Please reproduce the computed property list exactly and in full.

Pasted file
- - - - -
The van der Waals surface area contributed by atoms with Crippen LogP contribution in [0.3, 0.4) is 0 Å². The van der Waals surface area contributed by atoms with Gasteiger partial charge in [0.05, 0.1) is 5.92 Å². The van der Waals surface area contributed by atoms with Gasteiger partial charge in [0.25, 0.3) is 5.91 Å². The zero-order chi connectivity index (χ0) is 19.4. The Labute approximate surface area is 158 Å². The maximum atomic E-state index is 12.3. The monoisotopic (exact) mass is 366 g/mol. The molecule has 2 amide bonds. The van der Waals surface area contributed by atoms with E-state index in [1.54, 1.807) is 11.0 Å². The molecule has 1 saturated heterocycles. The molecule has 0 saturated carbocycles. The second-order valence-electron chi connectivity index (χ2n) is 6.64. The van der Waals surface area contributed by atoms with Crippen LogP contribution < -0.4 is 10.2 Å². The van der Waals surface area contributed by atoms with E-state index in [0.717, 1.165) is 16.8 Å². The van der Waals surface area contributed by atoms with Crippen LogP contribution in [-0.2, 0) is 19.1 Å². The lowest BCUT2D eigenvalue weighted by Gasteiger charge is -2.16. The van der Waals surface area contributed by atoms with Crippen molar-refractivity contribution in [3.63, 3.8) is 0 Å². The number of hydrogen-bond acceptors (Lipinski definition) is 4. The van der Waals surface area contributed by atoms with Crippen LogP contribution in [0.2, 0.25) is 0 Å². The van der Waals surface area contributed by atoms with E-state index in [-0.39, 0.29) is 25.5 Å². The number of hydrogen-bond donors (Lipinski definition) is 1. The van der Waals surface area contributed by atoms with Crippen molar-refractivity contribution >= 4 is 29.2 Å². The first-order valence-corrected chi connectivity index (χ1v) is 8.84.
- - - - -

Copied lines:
The van der Waals surface area contributed by atoms with Crippen LogP contribution in [0.3, 0.4) is 0 Å². The van der Waals surface area contributed by atoms with Gasteiger partial charge in [0.05, 0.1) is 5.92 Å². The van der Waals surface area contributed by atoms with Gasteiger partial charge in [0.25, 0.3) is 5.91 Å². The zero-order chi connectivity index (χ0) is 19.4. The Labute approximate surface area is 158 Å². The maximum atomic E-state index is 12.3. The monoisotopic (exact) mass is 366 g/mol. The molecule has 2 amide bonds. The van der Waals surface area contributed by atoms with E-state index in [1.54, 1.807) is 11.0 Å². The molecule has 1 saturated heterocycles. The molecule has 0 saturated carbocycles. The second-order valence-electron chi connectivity index (χ2n) is 6.64. The van der Waals surface area contributed by atoms with Crippen LogP contribution < -0.4 is 10.2 Å². The van der Waals surface area contributed by atoms with E-state index in [0.717, 1.165) is 16.8 Å². The van der Waals surface area contributed by atoms with Crippen LogP contribution in [-0.2, 0) is 19.1 Å². The lowest BCUT2D eigenvalue weighted by Gasteiger charge is -2.16. The van der Waals surface area contributed by atoms with Crippen molar-refractivity contribution in [3.63, 3.8) is 0 Å². The number of hydrogen-bond acceptors (Lipinski definition) is 4. The van der Waals surface area contributed by atoms with Crippen LogP contribution in [0.2, 0.25) is 0 Å². The van der Waals surface area contributed by atoms with E-state index in [-0.39, 0.29) is 25.5 Å². The number of hydrogen-bond donors (Lipinski definition) is 1. The van der Waals surface area contributed by atoms with Crippen molar-refractivity contribution >= 4 is 29.2 Å². The first-order valence-corrected chi connectivity index (χ1v) is 8.84.